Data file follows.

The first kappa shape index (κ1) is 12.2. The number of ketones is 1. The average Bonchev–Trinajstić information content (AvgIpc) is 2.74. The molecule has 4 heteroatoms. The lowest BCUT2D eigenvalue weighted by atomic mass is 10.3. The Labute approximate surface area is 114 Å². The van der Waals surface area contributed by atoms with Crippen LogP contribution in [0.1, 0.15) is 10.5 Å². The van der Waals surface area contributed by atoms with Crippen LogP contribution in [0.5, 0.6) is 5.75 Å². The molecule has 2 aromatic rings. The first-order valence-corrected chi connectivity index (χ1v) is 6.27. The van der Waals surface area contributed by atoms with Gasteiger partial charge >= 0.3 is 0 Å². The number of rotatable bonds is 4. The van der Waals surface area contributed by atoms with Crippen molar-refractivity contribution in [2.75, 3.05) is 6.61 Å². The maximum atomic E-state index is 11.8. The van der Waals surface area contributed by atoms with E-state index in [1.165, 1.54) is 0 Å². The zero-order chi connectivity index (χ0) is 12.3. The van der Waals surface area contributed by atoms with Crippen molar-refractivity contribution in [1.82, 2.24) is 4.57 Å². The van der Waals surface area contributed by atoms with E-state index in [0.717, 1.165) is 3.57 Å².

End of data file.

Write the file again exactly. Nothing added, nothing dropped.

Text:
The first kappa shape index (κ1) is 12.2. The number of ketones is 1. The average Bonchev–Trinajstić information content (AvgIpc) is 2.74. The molecule has 4 heteroatoms. The lowest BCUT2D eigenvalue weighted by atomic mass is 10.3. The Labute approximate surface area is 114 Å². The van der Waals surface area contributed by atoms with Crippen LogP contribution in [0.1, 0.15) is 10.5 Å². The van der Waals surface area contributed by atoms with Crippen LogP contribution in [0.5, 0.6) is 5.75 Å². The molecule has 2 aromatic rings. The first-order valence-corrected chi connectivity index (χ1v) is 6.27. The van der Waals surface area contributed by atoms with Gasteiger partial charge >= 0.3 is 0 Å². The number of rotatable bonds is 4. The van der Waals surface area contributed by atoms with Crippen molar-refractivity contribution in [2.75, 3.05) is 6.61 Å². The maximum atomic E-state index is 11.8. The van der Waals surface area contributed by atoms with E-state index in [1.165, 1.54) is 0 Å². The zero-order chi connectivity index (χ0) is 12.3. The van der Waals surface area contributed by atoms with Crippen molar-refractivity contribution in [1.82, 2.24) is 4.57 Å². The van der Waals surface area contributed by atoms with E-state index in [0.717, 1.165) is 3.57 Å².